The road test is far preferable, IMO. And just like the mixture varies somewhat with altitude, air temp, and fuel; so does the optimum advance. I backed mine off a couple degrees last night, because the engine was pinging when it got really hot.

LexTR3
05-03-2011, 06:24 PM
George,

I don't know enough about the makeup of the vernier adjuster to know if it is hooked up properly. Can you direct me to photos or drawings?

As for the 4 degrees, my understanding has been that dynamic timing is possible with a timing light that can be adjusted to compensate. Wouldn't you achieve the same thing with such a timing light as turning back the vernier adjuster after setting the static timing?

TR3driver
05-03-2011, 06:59 PM
When you turn the thumbwheel/nut, you should see the vacuum advance module move towards or away from the distributor body. In fact, the marks on the vacuum module where it enters the body is how you check to see how far you've moved it. In spite of the "vernier" appellation, there is some friction/backlass in the mechanism, so you may not immediately notice a change in engine timing. But after driving, it will settle to the new value.

Inside the distributor, there is a long spring that comes out of the vacuum module and hooks over a post on the point plate. This is the same link that changes the timing when the vacuum advance operates. If you take the cap off and look inside, you should be able to see that the point plate moves along with the advance module (after you move it far enough to overcome the friction & backlash).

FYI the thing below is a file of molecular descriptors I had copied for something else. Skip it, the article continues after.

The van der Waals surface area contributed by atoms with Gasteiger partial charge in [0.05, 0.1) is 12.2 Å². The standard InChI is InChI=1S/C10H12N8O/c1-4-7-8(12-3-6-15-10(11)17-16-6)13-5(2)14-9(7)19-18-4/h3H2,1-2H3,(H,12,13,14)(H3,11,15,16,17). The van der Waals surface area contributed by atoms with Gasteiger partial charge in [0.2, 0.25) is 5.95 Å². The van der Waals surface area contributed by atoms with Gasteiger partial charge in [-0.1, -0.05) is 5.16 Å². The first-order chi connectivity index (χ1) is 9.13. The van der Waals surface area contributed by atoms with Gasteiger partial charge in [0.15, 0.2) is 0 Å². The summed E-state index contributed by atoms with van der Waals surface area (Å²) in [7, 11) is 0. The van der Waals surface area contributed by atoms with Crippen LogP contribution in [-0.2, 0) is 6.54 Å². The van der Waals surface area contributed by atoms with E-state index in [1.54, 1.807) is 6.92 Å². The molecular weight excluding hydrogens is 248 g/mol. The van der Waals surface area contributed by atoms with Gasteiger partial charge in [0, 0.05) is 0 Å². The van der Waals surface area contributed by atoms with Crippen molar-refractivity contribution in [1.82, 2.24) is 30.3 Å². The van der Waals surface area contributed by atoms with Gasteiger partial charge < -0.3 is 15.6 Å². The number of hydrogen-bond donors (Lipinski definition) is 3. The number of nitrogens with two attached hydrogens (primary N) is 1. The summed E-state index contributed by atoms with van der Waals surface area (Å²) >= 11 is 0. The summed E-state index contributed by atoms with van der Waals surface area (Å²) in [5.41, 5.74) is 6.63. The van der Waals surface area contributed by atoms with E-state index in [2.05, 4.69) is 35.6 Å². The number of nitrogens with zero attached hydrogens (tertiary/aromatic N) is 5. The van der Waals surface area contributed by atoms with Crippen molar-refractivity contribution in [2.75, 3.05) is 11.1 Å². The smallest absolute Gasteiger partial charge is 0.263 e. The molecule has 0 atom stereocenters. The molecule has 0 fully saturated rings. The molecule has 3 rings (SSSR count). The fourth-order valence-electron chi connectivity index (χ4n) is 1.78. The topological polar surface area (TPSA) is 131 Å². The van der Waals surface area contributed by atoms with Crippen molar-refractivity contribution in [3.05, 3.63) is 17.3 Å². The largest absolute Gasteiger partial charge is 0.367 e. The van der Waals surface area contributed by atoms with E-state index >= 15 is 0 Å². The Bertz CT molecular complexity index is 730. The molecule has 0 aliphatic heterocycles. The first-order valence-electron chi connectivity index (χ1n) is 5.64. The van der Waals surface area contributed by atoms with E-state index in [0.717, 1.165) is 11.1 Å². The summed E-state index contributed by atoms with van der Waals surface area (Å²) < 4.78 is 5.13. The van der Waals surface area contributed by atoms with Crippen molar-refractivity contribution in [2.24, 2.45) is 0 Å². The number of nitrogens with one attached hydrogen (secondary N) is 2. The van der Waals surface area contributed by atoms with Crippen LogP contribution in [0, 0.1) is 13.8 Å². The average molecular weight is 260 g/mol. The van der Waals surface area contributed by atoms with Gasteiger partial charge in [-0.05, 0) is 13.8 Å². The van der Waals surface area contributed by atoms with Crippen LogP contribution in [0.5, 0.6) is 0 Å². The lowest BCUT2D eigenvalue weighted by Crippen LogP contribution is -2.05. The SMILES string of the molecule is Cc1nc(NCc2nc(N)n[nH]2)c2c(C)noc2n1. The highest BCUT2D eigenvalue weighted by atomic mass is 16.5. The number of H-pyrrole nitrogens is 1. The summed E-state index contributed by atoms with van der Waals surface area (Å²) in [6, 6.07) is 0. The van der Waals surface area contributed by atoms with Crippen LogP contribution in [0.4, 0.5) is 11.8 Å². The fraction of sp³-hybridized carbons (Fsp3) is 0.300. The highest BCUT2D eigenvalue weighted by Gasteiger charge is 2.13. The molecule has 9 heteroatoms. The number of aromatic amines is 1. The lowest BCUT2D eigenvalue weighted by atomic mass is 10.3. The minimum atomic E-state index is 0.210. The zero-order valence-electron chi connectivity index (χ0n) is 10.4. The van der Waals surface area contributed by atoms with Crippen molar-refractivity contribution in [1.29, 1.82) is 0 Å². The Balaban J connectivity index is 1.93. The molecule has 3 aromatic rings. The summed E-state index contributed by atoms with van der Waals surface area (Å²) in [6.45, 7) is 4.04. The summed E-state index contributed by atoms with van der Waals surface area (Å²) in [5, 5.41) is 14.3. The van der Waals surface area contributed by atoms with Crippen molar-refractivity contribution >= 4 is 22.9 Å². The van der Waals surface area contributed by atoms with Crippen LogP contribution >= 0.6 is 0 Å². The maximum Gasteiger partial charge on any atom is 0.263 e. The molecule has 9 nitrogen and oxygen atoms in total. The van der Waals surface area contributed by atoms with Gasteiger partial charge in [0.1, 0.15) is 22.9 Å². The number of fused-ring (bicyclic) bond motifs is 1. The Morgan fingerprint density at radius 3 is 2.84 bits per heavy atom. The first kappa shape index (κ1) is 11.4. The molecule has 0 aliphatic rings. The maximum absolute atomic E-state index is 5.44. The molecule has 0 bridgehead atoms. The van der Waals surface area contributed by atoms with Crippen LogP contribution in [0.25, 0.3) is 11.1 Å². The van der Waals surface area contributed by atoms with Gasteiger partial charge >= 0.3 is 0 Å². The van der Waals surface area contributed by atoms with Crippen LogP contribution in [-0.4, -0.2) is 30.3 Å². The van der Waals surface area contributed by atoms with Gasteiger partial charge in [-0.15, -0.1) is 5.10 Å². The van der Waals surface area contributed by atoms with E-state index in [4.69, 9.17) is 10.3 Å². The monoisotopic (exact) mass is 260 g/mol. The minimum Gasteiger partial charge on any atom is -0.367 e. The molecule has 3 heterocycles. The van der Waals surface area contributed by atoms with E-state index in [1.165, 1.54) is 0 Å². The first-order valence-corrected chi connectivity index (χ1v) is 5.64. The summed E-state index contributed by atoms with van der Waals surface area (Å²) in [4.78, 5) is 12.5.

LexTR3
05-03-2011, 07:17 PM
Randall,

Thank you very much for the explanation and the description. It paints a very clear picture for me and will help if I try the static approach.

But I still have a question...

Why wouldn't the static procedure and the dynamic procedure (using an advance timing light) work equally well? Seems to me that they are two approaches that lead to the same outcome: a properly timed engine. The TR3 has a distributer that can be loosened, a timing mark on the pulley, and an indicator ... Other cars I have had (1970 Pinto, for example) had the same elements and the dynamic procedure was what I always used to set the timing. Is it just a matter of preference, or is there a substantial issue here? The dynamic procedure seems simple and efficient.